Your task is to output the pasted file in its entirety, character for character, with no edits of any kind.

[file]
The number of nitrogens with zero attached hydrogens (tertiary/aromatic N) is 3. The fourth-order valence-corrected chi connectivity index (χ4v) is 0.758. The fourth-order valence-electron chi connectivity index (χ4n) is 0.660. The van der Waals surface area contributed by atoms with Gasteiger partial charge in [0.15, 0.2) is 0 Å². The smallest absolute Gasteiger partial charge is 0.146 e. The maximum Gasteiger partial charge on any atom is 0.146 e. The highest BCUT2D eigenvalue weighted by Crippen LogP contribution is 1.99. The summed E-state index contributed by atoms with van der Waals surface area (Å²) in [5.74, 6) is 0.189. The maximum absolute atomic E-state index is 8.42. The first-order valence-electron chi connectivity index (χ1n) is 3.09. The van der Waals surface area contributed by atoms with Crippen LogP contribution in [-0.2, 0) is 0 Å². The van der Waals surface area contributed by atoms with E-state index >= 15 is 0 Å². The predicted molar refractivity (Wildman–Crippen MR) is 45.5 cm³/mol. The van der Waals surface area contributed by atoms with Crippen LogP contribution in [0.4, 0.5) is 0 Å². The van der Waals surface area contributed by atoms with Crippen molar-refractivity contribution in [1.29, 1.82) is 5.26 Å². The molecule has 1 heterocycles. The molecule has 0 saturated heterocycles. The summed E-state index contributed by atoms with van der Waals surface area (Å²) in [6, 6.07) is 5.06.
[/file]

The number of nitrogens with zero attached hydrogens (tertiary/aromatic N) is 3. The fourth-order valence-corrected chi connectivity index (χ4v) is 0.758. The fourth-order valence-electron chi connectivity index (χ4n) is 0.660. The van der Waals surface area contributed by atoms with Gasteiger partial charge in [0.15, 0.2) is 0 Å². The smallest absolute Gasteiger partial charge is 0.146 e. The maximum Gasteiger partial charge on any atom is 0.146 e. The highest BCUT2D eigenvalue weighted by Crippen LogP contribution is 1.99. The summed E-state index contributed by atoms with van der Waals surface area (Å²) in [5.74, 6) is 0.189. The maximum absolute atomic E-state index is 8.42. The first-order valence-electron chi connectivity index (χ1n) is 3.09. The van der Waals surface area contributed by atoms with Crippen LogP contribution in [-0.2, 0) is 0 Å². The van der Waals surface area contributed by atoms with E-state index >= 15 is 0 Å². The predicted molar refractivity (Wildman–Crippen MR) is 45.5 cm³/mol. The van der Waals surface area contributed by atoms with Crippen LogP contribution in [0.4, 0.5) is 0 Å². The van der Waals surface area contributed by atoms with Crippen molar-refractivity contribution in [1.29, 1.82) is 5.26 Å². The molecule has 1 heterocycles. The molecule has 0 saturated heterocycles. The summed E-state index contributed by atoms with van der Waals surface area (Å²) in [6, 6.07) is 5.06.